|The last boat people leave Hong Kong||More information|
|On May 28, 245 of the few remaining
Vietnamese boat-people left Hong Kong on special flights back home.
These flights, organized by the United Nations agency for refugees, UNHCR,
are gradually bringing to the end a saga which begun with the fall of Saigon
Thousands fled on small boats. Those who survived the trip landed on the shores of South-East Asia. Large numbers ended up in detention camps in Honk Kong. Others arrived in Thailand, Malaysia, the Philippines, Indonesia and Singapore. Altogether two and a half million refugees left Vietnam, Laos and Cambodia.
The Chinese government, that will regain control of Hong Kong on July 1, has made it very clear that the camps must be empty by that time. Hong Kong residents and politicians are happy with this stand. The refugees have been a burden and they are not Chinese like the refugees from the mainland that form a substantial part of the territory's population. Members of the Legislative Assembly have asked the British government to assume responsibility for all Vietnamese remaining in Hong Kong after the hand over.
These 245 former boat-people left Hong Kong voluntarily as have done 57,000 others since 1989. Officially, the government of Vietnam welcomes them home but the attitude towards them of former neighbours and potential employers can be a problem. UNHCR and other humanitarian organizations that helped the refugees in the camps are now participating in the re-settlement program back home.
However, not all boat-people want to go back. During the last week of May, 181 Vietnamese were repatriated against their wishes. From 1991 about 10,000 people have been declared illegal immigrants and expelled forcibly. There are still 1,465 illegal immigrants in Hong Kong.
The process of selecting genuine refugees from economic immigrants has created a lot of problems. Individuals marked for expulsion were wining appeals up to a few days before they were due for forced repatriation.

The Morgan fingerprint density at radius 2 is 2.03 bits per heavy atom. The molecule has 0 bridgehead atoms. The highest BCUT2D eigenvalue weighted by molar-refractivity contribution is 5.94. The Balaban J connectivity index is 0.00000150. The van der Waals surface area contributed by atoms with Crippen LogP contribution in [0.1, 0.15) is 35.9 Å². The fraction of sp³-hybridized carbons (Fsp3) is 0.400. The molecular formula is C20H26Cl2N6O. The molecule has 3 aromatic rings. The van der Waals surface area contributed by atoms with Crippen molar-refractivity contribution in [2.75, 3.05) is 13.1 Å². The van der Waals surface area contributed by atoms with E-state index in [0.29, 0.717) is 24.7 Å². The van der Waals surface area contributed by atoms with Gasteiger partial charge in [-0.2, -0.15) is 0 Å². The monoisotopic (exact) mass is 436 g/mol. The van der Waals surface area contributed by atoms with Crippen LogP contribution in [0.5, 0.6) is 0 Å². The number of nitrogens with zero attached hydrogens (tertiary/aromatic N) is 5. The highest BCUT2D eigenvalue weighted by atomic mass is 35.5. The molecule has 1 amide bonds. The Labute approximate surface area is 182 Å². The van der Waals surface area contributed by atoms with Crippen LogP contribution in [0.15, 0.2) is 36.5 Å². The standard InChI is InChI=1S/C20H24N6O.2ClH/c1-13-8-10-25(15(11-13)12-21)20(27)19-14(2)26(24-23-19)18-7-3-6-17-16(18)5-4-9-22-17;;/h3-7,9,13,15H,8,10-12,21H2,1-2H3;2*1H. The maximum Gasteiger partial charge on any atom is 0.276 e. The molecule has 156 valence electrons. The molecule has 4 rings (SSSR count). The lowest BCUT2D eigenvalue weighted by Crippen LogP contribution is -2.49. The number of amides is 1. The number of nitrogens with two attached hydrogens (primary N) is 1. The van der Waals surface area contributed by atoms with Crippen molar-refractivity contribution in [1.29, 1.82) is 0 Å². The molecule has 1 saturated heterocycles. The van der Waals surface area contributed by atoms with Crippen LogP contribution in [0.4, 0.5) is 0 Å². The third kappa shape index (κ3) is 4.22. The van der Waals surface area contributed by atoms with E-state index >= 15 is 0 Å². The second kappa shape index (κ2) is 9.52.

The number of people leaving Vietnam to escape poverty rather than human rights abuses increased dramatically in the late 80's with many coming from North rather than South Vietnam. Even the attitude of the international community changed. The first wave of boat-people in the Seventies were seen by the West as heroes escaping Communism. With the worldwide fall of Communism came the second wave of boat-people who were now considered illegal immigrants!
There are also refugees that Vietnam does not want back. These include people with a criminal record and about 2,000 that are Chinese rather than Vietnamese in origin.
Yet another problem concerns 1,382 boat-people who were declared genuine refugees but have not been accepted for settlement in any country. Many of them have problems related to health, drug abuse or criminality. During a meeting held in Geneva in May, the United States, Britain Sweden and France agreed to take some of these refugees. In the U.S. there are about a million Vietnamese.
For those boat-people who remain in the camps, conditions are getting from bad to worse. In a report issued in New York last march, Human Rights Watch (Asia) appealed for an end to measures which the authorities were using to coerce the residents into agreeing to leave. Among these measures are a reduction in the amount of food and decreased medical care.
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